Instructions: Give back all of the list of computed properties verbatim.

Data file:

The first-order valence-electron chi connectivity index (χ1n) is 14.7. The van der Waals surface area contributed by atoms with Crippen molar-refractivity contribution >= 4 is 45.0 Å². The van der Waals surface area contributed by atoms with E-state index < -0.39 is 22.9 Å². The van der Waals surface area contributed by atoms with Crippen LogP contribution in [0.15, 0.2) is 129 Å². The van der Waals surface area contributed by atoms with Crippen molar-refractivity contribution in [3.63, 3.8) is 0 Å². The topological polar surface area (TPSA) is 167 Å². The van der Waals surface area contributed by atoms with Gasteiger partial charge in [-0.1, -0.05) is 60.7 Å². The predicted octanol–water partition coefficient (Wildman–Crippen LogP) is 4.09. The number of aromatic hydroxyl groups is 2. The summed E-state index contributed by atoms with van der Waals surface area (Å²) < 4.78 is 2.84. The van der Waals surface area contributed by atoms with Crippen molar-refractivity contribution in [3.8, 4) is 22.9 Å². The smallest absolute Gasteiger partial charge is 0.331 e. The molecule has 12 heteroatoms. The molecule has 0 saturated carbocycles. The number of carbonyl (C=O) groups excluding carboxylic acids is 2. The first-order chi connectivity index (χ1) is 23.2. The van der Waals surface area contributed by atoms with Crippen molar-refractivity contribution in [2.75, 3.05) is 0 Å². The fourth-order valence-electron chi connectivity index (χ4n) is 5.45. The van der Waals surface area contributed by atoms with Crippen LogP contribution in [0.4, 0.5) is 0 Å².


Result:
The first-order valence-electron chi connectivity index (χ1n) is 14.7. The van der Waals surface area contributed by atoms with Crippen molar-refractivity contribution >= 4 is 45.0 Å². The van der Waals surface area contributed by atoms with E-state index < -0.39 is 22.9 Å². The van der Waals surface area contributed by atoms with Crippen LogP contribution in [0.15, 0.2) is 129 Å². The van der Waals surface area contributed by atoms with Crippen molar-refractivity contribution in [3.63, 3.8) is 0 Å². The topological polar surface area (TPSA) is 167 Å². The van der Waals surface area contributed by atoms with Gasteiger partial charge in [-0.1, -0.05) is 60.7 Å². The predicted octanol–water partition coefficient (Wildman–Crippen LogP) is 4.09. The number of aromatic hydroxyl groups is 2. The summed E-state index contributed by atoms with van der Waals surface area (Å²) < 4.78 is 2.84. The van der Waals surface area contributed by atoms with Crippen molar-refractivity contribution in [3.8, 4) is 22.9 Å². The smallest absolute Gasteiger partial charge is 0.331 e. The molecule has 12 heteroatoms. The molecule has 0 saturated carbocycles. The number of carbonyl (C=O) groups excluding carboxylic acids is 2. The first-order chi connectivity index (χ1) is 23.2. The van der Waals surface area contributed by atoms with Crippen molar-refractivity contribution in [2.75, 3.05) is 0 Å². The fourth-order valence-electron chi connectivity index (χ4n) is 5.45. The van der Waals surface area contributed by atoms with Crippen LogP contribution in [0.4, 0.5) is 0 Å².